Think back to the second or third grade when your teacher passed out that year’s sales catalog to the class. You’d open the catalog, flipping past the pages of candy bars and wrapping paper that needed to be sold for your school’s annual fundraiser, and head straight to the prizes page.
If you sold 15 candy bars, you’d get a package of glow-in-the-dark ceiling stars. Sell 50 and you’d get a pogo stick. It went on and on, eventually culminating in a grand prize that was usually something incredibly awesome — like an electronic keyboard. Every kid dreamed of the big prize! Since the only way to get it was to sell, sell, sell, it created a healthy sense of competition between you and your classmates to the point where everyone was excited to get started.
In many ways, that sales catalog mirrors an in-office rewards program. The department that goes above and beyond the expected quota of sales or assignments due is the one that receives an incentive. Some of these incentives are even offered before you begin — as a reminder of how your hard work will pay off.
Even though your shoes won’t light up as you walk through those office doors as they might have in the second grade, being rewarded for a job well done never goes out of style. If you don’t already have an employee-rewards program, or you’d like to re-evaluate what you’ve got going, here are three ways to get the ball rolling.
Include all the departments separately and as a whole
Some companies have a rewards program in place for their sales team, but why not bring in everyone? Every team can strive toward bigger and better things!
For each department, set up a series of pre-specified goals to hit and rewards that will be given upon reaching those goals. Establish a companywide goal in terms of overall monthly profits, or positive customer service reviews. For those, throw a pizza party for the whole staff to get everyone in on the fun!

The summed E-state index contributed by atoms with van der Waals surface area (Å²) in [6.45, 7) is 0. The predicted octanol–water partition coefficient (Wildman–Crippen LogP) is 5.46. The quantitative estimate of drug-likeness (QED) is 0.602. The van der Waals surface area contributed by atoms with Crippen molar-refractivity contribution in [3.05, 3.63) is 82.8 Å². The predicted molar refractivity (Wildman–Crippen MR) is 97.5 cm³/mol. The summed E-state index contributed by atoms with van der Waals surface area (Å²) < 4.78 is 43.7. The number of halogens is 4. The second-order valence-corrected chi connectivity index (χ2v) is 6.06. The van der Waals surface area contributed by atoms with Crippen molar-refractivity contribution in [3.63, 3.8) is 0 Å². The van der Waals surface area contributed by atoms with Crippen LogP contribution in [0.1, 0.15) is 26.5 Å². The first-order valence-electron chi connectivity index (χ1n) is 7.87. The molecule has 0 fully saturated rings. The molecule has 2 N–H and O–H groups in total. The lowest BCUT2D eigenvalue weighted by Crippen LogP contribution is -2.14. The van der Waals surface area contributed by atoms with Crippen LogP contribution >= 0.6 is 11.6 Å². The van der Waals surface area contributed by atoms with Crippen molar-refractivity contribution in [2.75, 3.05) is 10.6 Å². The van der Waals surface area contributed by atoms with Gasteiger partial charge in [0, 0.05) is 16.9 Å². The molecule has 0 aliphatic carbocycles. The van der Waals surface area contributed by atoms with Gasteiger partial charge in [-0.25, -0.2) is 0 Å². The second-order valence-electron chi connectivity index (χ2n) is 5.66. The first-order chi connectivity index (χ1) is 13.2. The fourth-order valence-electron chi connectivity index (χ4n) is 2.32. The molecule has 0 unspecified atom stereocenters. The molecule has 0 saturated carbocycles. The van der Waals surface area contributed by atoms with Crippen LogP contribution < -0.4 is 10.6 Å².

Think small as well as big
Don’t forget to reward the little goals as well as the large. As a big goal can be rewarded with a bonus, or trip, a small goal can be rewarded with a Starbucks gift card or lottery tickets.
Small rewards can still be a lot of fun and they also help keep the work environment fun and lighthearted.
Encourage your team to work together
The one danger in an employee rewards program is that it can create a sense of “dog-eat-dog” competition between your employees, and you don’t want that. This isn’t a real life version of “The Hunger Games” — you still want everybody working as a team. So while the individual rewards are good, encourage a sense of communication and camaraderie between team members.
At weekly meetings have everyone go around, speak up and share tips so that everyone can be at the top of their game.
The point of a rewards program is not to pit your team against one another, but to create a stronger one. ●
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Deborah Sweeney is the CEO of MyCorporation.com. MyCorporation is a leader in online legal filing services for entrepreneurs and businesses, providing startup bundles that include corporation and LLC formation, registered agent, DBA, and trademark and copyright filing services. MyCorporation does all the work, making the business formation and maintenance quick and painless, so business owners can focus on what they do best.